NOSTALGIA FOR THE FUTURE
For many of us, the happiest future is one that's precisely like the past, except a little better.
We all enjoy nostalgia (the real kind, nostalgia for the past). We gladly suffer from that bittersweet feeling we get about events that we loved, but can't relive. Nostalgia for the way we felt that day in high school, or for the bonhomie of a great team, or for a particular family event.
We'd love to do it again, but we can't.
Nostalgia for the future is that very same feeling about things that haven't happened yet. We are prepared for them to happen, but if something comes along to change our future, those things won't happen and we'll be disappointed.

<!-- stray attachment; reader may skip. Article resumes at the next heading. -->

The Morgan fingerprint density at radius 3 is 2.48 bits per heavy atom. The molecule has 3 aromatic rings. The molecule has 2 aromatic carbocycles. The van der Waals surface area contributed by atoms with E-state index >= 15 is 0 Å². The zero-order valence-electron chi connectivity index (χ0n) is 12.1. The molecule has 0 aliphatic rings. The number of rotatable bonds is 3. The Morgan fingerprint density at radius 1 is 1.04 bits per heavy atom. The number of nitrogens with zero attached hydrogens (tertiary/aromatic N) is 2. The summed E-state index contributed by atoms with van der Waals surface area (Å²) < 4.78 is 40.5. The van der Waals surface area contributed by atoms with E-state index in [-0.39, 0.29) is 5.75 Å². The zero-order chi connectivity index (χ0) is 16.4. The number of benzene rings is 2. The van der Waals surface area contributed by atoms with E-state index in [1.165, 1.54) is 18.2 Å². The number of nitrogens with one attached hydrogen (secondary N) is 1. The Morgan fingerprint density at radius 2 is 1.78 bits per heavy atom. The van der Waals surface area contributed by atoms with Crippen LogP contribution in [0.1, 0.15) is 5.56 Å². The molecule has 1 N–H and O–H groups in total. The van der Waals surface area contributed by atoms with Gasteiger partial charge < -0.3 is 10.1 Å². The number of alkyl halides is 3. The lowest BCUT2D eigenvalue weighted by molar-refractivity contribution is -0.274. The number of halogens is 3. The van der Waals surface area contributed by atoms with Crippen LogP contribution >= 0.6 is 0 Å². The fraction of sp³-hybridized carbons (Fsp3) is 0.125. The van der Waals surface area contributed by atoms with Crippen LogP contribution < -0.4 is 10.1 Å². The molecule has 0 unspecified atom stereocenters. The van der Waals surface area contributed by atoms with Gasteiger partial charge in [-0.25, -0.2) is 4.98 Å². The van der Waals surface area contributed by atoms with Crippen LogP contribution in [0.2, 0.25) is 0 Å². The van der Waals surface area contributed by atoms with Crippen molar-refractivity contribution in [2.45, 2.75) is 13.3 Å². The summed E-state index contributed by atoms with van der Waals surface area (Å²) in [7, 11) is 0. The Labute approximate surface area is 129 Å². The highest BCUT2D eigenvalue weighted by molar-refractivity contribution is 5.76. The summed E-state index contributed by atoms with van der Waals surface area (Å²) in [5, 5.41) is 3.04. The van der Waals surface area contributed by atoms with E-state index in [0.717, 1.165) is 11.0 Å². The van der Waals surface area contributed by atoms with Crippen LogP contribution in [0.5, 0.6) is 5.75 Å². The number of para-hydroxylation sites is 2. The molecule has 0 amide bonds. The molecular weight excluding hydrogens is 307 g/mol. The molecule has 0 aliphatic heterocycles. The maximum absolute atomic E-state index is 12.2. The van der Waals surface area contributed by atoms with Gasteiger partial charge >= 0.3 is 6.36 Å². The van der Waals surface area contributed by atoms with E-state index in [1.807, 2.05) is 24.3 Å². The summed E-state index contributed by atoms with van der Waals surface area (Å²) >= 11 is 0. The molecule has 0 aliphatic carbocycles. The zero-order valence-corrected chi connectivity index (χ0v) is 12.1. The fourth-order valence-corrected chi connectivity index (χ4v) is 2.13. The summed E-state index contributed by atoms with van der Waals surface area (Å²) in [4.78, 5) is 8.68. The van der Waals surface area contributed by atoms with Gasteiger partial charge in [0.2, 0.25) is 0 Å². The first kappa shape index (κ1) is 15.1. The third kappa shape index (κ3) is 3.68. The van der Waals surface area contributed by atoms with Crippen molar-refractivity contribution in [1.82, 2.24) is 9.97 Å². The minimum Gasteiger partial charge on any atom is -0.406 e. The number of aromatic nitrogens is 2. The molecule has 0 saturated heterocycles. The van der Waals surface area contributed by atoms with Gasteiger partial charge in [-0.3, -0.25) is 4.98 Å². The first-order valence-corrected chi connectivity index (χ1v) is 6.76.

If your company lays you off, you may very well get another job, but it won't be the job that one day was going to get you the promotion you were imagining that led to the event that you were hoping for in that office you were visualizing.
We're good at visualizing this future, and if we think it's not going to happen, we get nostalgic for it. This isn't positive visualization, it's attachment of the worst sort. We're attached to an outcome, often one we can't control.
If you had a chance to remake your life with a wish, what would you wish for? Would you leave behind your family, your town, your appearance? Most people would merely change the fabric on their sofa or make their job a little better (and their salary will go up).
Some people, though, have an itch for a different future, one with radically different rules. Those people are emotionally connected to the sort of drive and visionary leadership that organizations look for in a linchpin. It's not a skill or even a talent. It's a choice.
The linchpin is able to invent a future, fall in love with it, live in it - and then abandon it on a moment's notice.
(Taken out of Seth Godin's book LINCHPIN, pg. 203-204)